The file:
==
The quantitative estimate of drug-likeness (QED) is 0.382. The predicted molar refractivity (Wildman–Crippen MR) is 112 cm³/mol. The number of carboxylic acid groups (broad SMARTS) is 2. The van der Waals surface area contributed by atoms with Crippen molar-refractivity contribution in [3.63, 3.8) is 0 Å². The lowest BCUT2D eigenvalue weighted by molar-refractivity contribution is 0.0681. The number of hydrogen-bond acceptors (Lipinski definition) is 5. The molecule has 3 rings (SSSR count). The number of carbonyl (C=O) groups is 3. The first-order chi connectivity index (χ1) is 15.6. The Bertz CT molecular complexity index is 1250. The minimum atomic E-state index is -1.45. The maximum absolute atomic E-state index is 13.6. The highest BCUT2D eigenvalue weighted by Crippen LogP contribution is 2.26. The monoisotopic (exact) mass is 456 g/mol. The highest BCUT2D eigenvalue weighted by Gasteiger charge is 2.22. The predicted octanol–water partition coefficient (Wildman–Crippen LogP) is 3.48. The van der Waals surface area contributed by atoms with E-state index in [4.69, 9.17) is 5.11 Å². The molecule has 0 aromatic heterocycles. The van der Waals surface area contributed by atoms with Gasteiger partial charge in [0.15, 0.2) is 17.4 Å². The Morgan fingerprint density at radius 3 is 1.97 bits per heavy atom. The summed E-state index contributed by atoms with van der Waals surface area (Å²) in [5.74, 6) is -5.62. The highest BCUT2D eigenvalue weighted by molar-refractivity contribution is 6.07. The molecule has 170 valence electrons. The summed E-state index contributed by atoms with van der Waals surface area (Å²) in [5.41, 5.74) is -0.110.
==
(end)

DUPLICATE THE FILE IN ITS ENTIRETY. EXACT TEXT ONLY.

The quantitative estimate of drug-likeness (QED) is 0.382. The predicted molar refractivity (Wildman–Crippen MR) is 112 cm³/mol. The number of carboxylic acid groups (broad SMARTS) is 2. The van der Waals surface area contributed by atoms with Crippen molar-refractivity contribution in [3.63, 3.8) is 0 Å². The lowest BCUT2D eigenvalue weighted by molar-refractivity contribution is 0.0681. The number of hydrogen-bond acceptors (Lipinski definition) is 5. The molecule has 3 rings (SSSR count). The number of carbonyl (C=O) groups is 3. The first-order chi connectivity index (χ1) is 15.6. The Bertz CT molecular complexity index is 1250. The minimum atomic E-state index is -1.45. The maximum absolute atomic E-state index is 13.6. The highest BCUT2D eigenvalue weighted by Crippen LogP contribution is 2.26. The monoisotopic (exact) mass is 456 g/mol. The highest BCUT2D eigenvalue weighted by Gasteiger charge is 2.22. The predicted octanol–water partition coefficient (Wildman–Crippen LogP) is 3.48. The van der Waals surface area contributed by atoms with E-state index in [4.69, 9.17) is 5.11 Å². The molecule has 0 aromatic heterocycles. The van der Waals surface area contributed by atoms with Gasteiger partial charge in [0.15, 0.2) is 17.4 Å². The Morgan fingerprint density at radius 3 is 1.97 bits per heavy atom. The summed E-state index contributed by atoms with van der Waals surface area (Å²) in [5.74, 6) is -5.62. The highest BCUT2D eigenvalue weighted by molar-refractivity contribution is 6.07. The molecule has 170 valence electrons. The summed E-state index contributed by atoms with van der Waals surface area (Å²) in [5.41, 5.74) is -0.110.